Know your enemy: are biochemical substances the secret weapon of common ragweed (Ambrosia artemisiifolia L.) in the fierce competition with crops and native weeds?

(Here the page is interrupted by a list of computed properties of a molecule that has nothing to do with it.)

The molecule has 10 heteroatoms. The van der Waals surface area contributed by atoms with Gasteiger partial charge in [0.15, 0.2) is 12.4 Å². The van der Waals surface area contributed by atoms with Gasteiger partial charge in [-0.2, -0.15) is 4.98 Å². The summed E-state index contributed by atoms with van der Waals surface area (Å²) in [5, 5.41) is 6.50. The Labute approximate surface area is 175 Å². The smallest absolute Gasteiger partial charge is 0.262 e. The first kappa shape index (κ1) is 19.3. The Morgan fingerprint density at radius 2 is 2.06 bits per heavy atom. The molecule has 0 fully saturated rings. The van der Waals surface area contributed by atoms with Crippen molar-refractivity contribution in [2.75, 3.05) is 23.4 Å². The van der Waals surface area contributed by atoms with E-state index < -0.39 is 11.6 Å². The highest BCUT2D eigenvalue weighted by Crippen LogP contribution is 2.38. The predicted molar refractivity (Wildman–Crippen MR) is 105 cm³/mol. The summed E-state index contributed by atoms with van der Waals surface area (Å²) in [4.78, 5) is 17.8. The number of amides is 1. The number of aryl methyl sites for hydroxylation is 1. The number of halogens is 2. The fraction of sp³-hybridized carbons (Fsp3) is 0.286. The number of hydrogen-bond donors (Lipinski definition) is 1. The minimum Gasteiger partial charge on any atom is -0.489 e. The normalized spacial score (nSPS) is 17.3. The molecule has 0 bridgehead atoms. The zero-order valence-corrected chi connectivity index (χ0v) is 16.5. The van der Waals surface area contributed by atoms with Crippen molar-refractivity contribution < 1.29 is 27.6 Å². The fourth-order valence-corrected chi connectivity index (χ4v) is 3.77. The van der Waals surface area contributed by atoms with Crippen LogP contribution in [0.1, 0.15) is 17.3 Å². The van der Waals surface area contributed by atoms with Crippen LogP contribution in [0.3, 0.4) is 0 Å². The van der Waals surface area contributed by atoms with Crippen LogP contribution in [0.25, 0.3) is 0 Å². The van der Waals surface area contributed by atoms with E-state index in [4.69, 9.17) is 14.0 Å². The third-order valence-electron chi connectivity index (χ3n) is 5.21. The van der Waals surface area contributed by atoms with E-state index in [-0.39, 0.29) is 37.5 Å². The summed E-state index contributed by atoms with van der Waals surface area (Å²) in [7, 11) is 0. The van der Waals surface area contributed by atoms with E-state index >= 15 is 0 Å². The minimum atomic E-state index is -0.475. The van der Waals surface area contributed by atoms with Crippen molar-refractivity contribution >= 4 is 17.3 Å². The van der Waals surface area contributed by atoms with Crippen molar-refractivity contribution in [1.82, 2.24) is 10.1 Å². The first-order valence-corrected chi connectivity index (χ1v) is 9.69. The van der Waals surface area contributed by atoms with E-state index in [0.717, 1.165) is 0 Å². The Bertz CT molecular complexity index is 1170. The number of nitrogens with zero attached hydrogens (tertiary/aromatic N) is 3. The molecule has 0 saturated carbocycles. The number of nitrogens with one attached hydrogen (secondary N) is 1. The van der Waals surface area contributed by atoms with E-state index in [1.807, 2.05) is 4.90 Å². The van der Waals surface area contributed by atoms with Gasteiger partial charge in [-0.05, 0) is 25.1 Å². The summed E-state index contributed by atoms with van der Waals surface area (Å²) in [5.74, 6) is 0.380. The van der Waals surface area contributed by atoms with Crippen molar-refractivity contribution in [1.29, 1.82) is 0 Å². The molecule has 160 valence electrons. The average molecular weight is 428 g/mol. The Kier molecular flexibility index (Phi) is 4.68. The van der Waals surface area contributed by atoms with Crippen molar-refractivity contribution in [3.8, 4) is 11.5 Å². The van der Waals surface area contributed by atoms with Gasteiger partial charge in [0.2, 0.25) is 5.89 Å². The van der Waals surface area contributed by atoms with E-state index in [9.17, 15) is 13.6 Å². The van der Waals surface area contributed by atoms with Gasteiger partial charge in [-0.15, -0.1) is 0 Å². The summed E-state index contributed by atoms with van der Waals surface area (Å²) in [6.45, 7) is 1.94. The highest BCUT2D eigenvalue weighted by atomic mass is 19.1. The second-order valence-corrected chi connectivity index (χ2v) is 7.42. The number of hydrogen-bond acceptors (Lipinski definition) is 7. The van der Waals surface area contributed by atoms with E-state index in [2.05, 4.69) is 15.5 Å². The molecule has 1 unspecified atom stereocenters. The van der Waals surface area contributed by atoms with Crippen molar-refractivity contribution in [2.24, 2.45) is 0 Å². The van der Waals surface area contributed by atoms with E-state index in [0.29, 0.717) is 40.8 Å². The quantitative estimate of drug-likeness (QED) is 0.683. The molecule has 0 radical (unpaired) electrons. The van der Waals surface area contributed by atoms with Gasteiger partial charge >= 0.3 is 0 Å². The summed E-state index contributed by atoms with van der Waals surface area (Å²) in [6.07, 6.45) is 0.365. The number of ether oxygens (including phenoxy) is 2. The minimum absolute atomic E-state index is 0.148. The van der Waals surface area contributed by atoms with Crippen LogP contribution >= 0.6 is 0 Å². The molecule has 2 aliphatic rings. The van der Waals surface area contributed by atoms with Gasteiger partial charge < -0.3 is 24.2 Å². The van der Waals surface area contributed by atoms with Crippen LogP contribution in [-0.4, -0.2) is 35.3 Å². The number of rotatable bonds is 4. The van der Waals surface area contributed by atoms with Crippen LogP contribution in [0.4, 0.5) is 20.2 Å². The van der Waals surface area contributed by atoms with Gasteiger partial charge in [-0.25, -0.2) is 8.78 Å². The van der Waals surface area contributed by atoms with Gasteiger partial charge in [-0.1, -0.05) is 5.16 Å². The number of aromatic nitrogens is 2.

Following the "novel weapon hypothesis", the invasiveness of non-native species like common ragweed (Ambrosia artemisiifolia L.) can result from a loss of natural competitors due to the production of chemical compounds by the non-native species that unfavorably affect native communities. In this case, native plants may not be able to tolerate compounds released by a non-native plant that has not co-evolved in the same environment. Particularly the genus Ambrosia produces several types of organic compounds, which have a broad spectrum of biological activities and which could be major drivers in the successful invasion and competition process of common ragweed. To (1) asses the chemical profile of the aboveground biomass of common ragweed four different extracts (H2O, hexane extract, methanol extract and essential oil) were prepared and analysed for their content substances. In the next step a laboratory experiment was implemented to (2) determine the effects of different concentrations of these substances on germination and seedling development of three different crops (soybean, wheat, and rapeseed), native weedy species (Chenopodium album, Senecio vulgaris and Arabidopsis thaliana) and on common ragweed itself. Results showed that germination as well as seedling development was significantly influenced by the chemical compounds in the extracts. Even though the extracts did not affect the germination capacity of crops, severe reduction in root and shoot growth were observed with all three tested crops. The highest inhibitory effect on germination of native weedy species as well as common ragweed was observed with essential oil and the aqueous extract.